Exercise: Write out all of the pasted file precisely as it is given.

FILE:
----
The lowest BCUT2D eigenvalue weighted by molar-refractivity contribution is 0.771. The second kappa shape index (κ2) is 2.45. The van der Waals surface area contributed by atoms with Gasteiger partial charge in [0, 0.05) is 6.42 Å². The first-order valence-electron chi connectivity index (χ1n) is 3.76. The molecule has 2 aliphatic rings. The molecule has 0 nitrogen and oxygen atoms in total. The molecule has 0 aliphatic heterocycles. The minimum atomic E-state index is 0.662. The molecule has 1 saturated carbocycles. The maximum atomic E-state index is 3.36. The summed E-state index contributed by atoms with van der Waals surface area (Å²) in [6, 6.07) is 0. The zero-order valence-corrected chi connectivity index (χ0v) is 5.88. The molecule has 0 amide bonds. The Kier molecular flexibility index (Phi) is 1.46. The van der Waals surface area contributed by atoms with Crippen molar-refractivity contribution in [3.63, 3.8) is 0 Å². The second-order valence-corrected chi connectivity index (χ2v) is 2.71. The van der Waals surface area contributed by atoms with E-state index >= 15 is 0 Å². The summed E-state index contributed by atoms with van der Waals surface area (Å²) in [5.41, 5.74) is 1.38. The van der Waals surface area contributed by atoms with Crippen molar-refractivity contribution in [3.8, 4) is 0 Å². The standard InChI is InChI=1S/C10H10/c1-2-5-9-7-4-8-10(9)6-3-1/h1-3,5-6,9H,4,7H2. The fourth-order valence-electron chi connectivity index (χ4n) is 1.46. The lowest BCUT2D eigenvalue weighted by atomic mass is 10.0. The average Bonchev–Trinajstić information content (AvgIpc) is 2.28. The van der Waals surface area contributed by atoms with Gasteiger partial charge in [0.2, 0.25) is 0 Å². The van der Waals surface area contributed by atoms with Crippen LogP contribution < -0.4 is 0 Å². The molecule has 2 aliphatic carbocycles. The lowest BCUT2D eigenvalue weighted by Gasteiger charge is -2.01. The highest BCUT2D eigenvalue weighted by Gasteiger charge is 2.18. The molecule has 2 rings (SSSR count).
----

The lowest BCUT2D eigenvalue weighted by molar-refractivity contribution is 0.771. The second kappa shape index (κ2) is 2.45. The van der Waals surface area contributed by atoms with Gasteiger partial charge in [0, 0.05) is 6.42 Å². The first-order valence-electron chi connectivity index (χ1n) is 3.76. The molecule has 2 aliphatic rings. The molecule has 0 nitrogen and oxygen atoms in total. The molecule has 0 aliphatic heterocycles. The minimum atomic E-state index is 0.662. The molecule has 1 saturated carbocycles. The maximum atomic E-state index is 3.36. The summed E-state index contributed by atoms with van der Waals surface area (Å²) in [6, 6.07) is 0. The zero-order valence-corrected chi connectivity index (χ0v) is 5.88. The molecule has 0 amide bonds. The Kier molecular flexibility index (Phi) is 1.46. The van der Waals surface area contributed by atoms with Crippen molar-refractivity contribution in [3.63, 3.8) is 0 Å². The second-order valence-corrected chi connectivity index (χ2v) is 2.71. The van der Waals surface area contributed by atoms with E-state index >= 15 is 0 Å². The summed E-state index contributed by atoms with van der Waals surface area (Å²) in [5.41, 5.74) is 1.38. The van der Waals surface area contributed by atoms with Crippen molar-refractivity contribution in [3.8, 4) is 0 Å². The standard InChI is InChI=1S/C10H10/c1-2-5-9-7-4-8-10(9)6-3-1/h1-3,5-6,9H,4,7H2. The fourth-order valence-electron chi connectivity index (χ4n) is 1.46. The lowest BCUT2D eigenvalue weighted by atomic mass is 10.0. The average Bonchev–Trinajstić information content (AvgIpc) is 2.28. The van der Waals surface area contributed by atoms with Gasteiger partial charge in [0.2, 0.25) is 0 Å². The van der Waals surface area contributed by atoms with Crippen LogP contribution < -0.4 is 0 Å². The molecule has 2 aliphatic carbocycles. The lowest BCUT2D eigenvalue weighted by Gasteiger charge is -2.01. The highest BCUT2D eigenvalue weighted by Gasteiger charge is 2.18. The molecule has 2 rings (SSSR count).